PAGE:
Oxford Heliometer, 1840-1848

Made:
1840-1848 in Hamburg, Munich and Germany
maker:
G and S Merz
,
G Merz
,
Georg Repsold
and
Johann Georg Repsold

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Science Museum Group Collection
© The Board of Trustees of the Science Museum

Heliometer built by A. & G. Repsold of Hamburg with a 7 1/2 inch object lens by Merz of Munich. Ordered in 1840 and delivered to the Radcliffe Observatory, Oxford, in 1848 where it was used for stellar parallax observations. Includes observer's desk, chair and stool.

Completed in 1848, this heliometer was made by A & G Repsold, Hamburg and installed in the Radcliffe Observatory at Oxford. It was the first and only large example of this sort of instrument to be used in England. The heliometer is a split-lens micrometer originally developed for accurately measuring the angular diameter of the Sun. The instrument was later adapted to make precise measurement of star positions. It was used to detect the tiny shifts in nearby stars due to parallax as the Earth orbits the Sun. In 1838, the German astronomer Friedrich Bessel was able to make the first accurate parallax measurements and hence calculate the distance to the nearby star of 61 Cygni.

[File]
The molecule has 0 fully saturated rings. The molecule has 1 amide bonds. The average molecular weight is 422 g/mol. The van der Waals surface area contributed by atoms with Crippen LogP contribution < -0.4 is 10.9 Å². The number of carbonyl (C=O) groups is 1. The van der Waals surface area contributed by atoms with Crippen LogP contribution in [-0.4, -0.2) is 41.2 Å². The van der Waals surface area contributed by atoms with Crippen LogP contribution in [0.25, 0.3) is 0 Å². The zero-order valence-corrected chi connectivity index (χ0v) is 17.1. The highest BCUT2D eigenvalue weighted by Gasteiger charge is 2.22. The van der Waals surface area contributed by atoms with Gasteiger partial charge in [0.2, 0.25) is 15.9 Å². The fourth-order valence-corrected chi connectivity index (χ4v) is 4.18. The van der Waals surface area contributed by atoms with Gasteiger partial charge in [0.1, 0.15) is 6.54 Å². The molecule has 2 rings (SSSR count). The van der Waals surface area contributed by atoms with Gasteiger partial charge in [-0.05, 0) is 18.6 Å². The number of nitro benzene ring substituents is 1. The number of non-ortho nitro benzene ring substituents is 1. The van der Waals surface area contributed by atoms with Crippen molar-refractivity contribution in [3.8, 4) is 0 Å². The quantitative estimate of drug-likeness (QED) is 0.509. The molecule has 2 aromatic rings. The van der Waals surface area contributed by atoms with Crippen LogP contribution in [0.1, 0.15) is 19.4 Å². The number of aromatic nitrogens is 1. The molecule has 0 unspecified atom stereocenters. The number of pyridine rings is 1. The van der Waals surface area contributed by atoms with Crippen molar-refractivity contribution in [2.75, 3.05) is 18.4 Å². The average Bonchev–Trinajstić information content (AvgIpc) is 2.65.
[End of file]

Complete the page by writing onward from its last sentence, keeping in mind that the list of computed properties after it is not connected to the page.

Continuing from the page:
Details

Category:
Astronomy
Object Number:
1935-6
Materials:
brass, complete, glass and steel
Measurements:
overall (estimate): 4000 x 2450 x 2600 mm
type:
heliometer
taxonomy:
  • disciplines
  • disciplines
  • science
  • natural sciences
  • physical sciences
  • furnishing and equipment
  • measuring device - instrument
  • micrometer - angle
  • double image micrometer
credit:
Trustees of Dr. John Radcliffe